Henry Jones, 67, was walking across housebuilder Redrow’s construction site in Knotty Ash, Merseyside, on 8 August 2013 when he was struck by a 43-tonne reversing dump truck. He was crushed under the rear wheels of the vehicle and died almost instantly.
The accident happened in front of Jones’s son who was also working on the project, Liverpool Crown Court was told.
According to the Health and Safety Executive (HSE), traffic management across the entire site was poorly managed and was an “underlying cause of the accident”, it said. There was no proper segregation between workplace vehicles and workers on foot on the plot where Jones was killed.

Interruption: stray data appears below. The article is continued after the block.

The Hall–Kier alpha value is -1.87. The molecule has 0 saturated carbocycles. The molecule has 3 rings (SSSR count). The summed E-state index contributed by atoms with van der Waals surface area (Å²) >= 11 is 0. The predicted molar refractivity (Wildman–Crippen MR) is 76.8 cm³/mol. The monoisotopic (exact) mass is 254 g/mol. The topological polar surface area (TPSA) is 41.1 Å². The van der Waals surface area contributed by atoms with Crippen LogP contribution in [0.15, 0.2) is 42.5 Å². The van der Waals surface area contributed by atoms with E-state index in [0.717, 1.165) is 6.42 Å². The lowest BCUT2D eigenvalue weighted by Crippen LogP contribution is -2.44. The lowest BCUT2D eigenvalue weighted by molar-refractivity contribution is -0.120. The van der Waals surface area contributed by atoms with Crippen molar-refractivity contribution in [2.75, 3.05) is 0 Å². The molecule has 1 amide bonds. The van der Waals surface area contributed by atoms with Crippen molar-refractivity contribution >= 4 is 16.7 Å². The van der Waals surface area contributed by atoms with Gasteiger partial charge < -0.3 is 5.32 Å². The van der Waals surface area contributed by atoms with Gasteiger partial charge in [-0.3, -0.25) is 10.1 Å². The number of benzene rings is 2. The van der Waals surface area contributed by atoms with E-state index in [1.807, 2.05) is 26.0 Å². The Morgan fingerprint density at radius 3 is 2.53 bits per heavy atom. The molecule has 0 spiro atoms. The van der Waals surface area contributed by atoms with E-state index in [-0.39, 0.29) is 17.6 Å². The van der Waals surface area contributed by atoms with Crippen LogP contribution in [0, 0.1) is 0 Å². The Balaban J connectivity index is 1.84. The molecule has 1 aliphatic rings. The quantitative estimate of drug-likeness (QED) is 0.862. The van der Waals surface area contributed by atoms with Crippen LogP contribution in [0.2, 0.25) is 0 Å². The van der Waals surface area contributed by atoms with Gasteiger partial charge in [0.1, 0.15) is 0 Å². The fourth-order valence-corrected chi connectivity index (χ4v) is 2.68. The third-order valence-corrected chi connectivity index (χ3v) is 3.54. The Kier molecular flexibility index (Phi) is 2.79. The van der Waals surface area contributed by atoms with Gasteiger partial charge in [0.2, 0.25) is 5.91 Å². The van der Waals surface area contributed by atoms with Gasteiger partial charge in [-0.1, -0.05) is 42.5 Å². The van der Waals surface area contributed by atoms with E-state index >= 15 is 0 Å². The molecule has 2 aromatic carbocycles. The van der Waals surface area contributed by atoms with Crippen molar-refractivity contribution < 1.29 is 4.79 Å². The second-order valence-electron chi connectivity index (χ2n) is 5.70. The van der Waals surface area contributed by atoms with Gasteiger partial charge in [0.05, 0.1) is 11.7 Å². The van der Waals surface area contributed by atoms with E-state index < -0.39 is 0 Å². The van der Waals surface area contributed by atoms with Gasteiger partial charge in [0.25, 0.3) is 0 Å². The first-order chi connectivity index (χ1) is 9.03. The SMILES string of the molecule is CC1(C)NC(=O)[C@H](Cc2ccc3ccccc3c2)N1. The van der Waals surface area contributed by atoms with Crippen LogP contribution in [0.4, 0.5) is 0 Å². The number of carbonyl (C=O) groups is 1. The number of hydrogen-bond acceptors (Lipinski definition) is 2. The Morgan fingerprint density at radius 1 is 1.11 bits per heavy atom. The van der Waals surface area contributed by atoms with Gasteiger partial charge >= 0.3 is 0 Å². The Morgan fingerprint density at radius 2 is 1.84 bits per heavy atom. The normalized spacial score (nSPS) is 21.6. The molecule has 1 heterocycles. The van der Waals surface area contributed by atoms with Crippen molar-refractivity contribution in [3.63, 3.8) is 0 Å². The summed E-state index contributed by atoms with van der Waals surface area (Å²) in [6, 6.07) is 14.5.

In addition, subcontractor WPI Civil Engineering had failed to ensure there was a banksman on site and none of the other employees had received formal training as a banksman. The truck involved in the incident was not roadworthy and was being driven by an unqualified driver.
According to local reports, Jones had hearing difficulties and could not hear the vehicle’s reversing alarm. He was not aware of its presence as he was walking with his back to it.
Both Redrow and WPI pleaded guilty to breaching ss 3(1) and 33(1)(c) of the Health and Safety at Work Act. Redrow was fined £500,000 plus £101,000 costs, while WPI Group was fined £300,000 and ordered to pay costs of £17,000.
After the hearing HSE inspector Jacqueline Western said: “Mr Jones’s death could easily have been prevented if both the principal contractor and the subcontractor had implemented safe systems of work and ensured that health and safety documentation was communicated and followed.”